- Added by: Giada Fratantonio, Contributed by:
Summary: In this paper, the author argues that the “I” that we often use to refer to ourselves, actually does not refer to an object, it does not refer to a non-physical mind, and it does not even refer to a physical body. Ascombe’s conclusion will be that the “I” fails to be a referring expression at all.
Comment: This can be used as secondary reading in a postgraduate course on philosophy of language. Otherwise, it can also be used as primary reading for a postgraduate course on philosophy of language focusing on indexicals.[This is a stub entry. Please add your comments to help us expand it]Export citation in BibTeX formatExport text citationView this text on PhilPapersExport citation in Reference Manager formatExport citation in EndNote formatExport citation in Zotero format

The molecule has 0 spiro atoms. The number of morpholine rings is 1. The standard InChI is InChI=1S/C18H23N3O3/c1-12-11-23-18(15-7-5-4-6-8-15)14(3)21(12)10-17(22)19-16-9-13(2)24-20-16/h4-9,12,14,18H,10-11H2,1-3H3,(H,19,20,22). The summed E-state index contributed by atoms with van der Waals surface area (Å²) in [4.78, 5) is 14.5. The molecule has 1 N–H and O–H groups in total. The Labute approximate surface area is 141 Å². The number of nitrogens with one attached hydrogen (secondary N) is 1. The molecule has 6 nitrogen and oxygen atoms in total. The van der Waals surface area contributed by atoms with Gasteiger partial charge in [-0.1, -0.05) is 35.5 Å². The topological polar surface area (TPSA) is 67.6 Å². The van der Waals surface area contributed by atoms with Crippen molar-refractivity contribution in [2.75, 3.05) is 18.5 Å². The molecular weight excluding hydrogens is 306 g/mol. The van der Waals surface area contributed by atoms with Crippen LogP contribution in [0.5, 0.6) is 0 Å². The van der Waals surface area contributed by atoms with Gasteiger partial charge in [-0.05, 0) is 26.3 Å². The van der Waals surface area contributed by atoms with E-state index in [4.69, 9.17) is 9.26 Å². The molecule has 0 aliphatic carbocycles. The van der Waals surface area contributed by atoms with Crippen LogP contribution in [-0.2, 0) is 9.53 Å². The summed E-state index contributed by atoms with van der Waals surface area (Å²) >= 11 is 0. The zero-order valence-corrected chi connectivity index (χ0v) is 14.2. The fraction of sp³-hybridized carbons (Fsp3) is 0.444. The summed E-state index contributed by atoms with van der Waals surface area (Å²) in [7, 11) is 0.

- Metaphysics & Epistemology
- Philosophy of Language
- Philosophy of Mind
- First-Person Contents
- Indexicals and Demonstratives
- The First Person
The First Person
Anscombe, G. Elizabeth M.. The First Person
1981, In Samuel D. Guttenplan (ed.), Mind and Language. Oxford University Press 45-65.